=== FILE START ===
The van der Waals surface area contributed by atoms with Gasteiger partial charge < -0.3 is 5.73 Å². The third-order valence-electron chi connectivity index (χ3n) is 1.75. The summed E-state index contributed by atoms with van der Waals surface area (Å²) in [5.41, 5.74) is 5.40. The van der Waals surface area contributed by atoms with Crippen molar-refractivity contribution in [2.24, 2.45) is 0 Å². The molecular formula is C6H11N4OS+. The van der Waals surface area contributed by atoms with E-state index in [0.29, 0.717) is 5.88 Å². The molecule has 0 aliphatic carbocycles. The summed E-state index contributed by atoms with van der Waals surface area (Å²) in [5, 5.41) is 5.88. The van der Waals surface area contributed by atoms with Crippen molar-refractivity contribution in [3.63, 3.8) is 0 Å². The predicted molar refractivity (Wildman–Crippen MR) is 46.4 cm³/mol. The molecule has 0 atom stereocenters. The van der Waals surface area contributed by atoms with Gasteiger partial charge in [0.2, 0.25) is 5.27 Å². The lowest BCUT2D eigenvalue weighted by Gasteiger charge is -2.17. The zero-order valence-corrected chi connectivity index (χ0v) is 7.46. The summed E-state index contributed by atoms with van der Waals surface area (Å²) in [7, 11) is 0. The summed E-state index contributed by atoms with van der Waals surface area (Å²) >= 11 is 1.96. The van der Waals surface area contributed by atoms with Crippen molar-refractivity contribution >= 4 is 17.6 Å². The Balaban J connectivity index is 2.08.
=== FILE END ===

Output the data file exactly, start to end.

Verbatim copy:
The van der Waals surface area contributed by atoms with Gasteiger partial charge < -0.3 is 5.73 Å². The third-order valence-electron chi connectivity index (χ3n) is 1.75. The summed E-state index contributed by atoms with van der Waals surface area (Å²) in [5.41, 5.74) is 5.40. The van der Waals surface area contributed by atoms with Crippen molar-refractivity contribution in [2.24, 2.45) is 0 Å². The molecular formula is C6H11N4OS+. The van der Waals surface area contributed by atoms with E-state index in [0.29, 0.717) is 5.88 Å². The molecule has 0 aliphatic carbocycles. The summed E-state index contributed by atoms with van der Waals surface area (Å²) in [5, 5.41) is 5.88. The van der Waals surface area contributed by atoms with Crippen molar-refractivity contribution in [3.63, 3.8) is 0 Å². The predicted molar refractivity (Wildman–Crippen MR) is 46.4 cm³/mol. The molecule has 0 atom stereocenters. The van der Waals surface area contributed by atoms with Gasteiger partial charge in [0.2, 0.25) is 5.27 Å². The lowest BCUT2D eigenvalue weighted by Gasteiger charge is -2.17. The zero-order valence-corrected chi connectivity index (χ0v) is 7.46. The summed E-state index contributed by atoms with van der Waals surface area (Å²) in [7, 11) is 0. The summed E-state index contributed by atoms with van der Waals surface area (Å²) >= 11 is 1.96. The van der Waals surface area contributed by atoms with Crippen molar-refractivity contribution >= 4 is 17.6 Å². The Balaban J connectivity index is 2.08.